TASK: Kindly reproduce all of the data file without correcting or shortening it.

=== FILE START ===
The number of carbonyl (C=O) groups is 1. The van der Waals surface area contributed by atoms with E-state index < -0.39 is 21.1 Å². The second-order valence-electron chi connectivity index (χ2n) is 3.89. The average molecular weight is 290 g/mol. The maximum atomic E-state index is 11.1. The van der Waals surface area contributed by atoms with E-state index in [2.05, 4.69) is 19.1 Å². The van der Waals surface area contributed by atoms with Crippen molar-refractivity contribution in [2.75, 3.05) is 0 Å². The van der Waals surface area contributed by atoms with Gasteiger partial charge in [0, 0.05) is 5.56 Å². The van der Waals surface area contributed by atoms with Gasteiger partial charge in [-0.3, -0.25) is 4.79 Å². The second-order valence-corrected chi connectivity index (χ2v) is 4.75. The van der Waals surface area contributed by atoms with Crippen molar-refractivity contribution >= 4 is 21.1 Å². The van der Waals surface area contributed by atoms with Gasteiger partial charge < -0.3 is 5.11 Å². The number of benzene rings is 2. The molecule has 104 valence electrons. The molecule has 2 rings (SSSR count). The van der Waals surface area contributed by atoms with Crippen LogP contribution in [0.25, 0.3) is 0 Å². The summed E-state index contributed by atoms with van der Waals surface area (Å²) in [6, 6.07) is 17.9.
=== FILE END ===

The number of carbonyl (C=O) groups is 1. The van der Waals surface area contributed by atoms with E-state index < -0.39 is 21.1 Å². The second-order valence-electron chi connectivity index (χ2n) is 3.89. The average molecular weight is 290 g/mol. The maximum atomic E-state index is 11.1. The van der Waals surface area contributed by atoms with E-state index in [2.05, 4.69) is 19.1 Å². The van der Waals surface area contributed by atoms with Crippen molar-refractivity contribution in [2.75, 3.05) is 0 Å². The van der Waals surface area contributed by atoms with Gasteiger partial charge in [0, 0.05) is 5.56 Å². The van der Waals surface area contributed by atoms with Gasteiger partial charge in [-0.3, -0.25) is 4.79 Å². The second-order valence-corrected chi connectivity index (χ2v) is 4.75. The van der Waals surface area contributed by atoms with Crippen molar-refractivity contribution >= 4 is 21.1 Å². The van der Waals surface area contributed by atoms with Gasteiger partial charge < -0.3 is 5.11 Å². The number of benzene rings is 2. The molecule has 104 valence electrons. The molecule has 2 rings (SSSR count). The van der Waals surface area contributed by atoms with Crippen LogP contribution in [0.25, 0.3) is 0 Å². The summed E-state index contributed by atoms with van der Waals surface area (Å²) in [6, 6.07) is 17.9.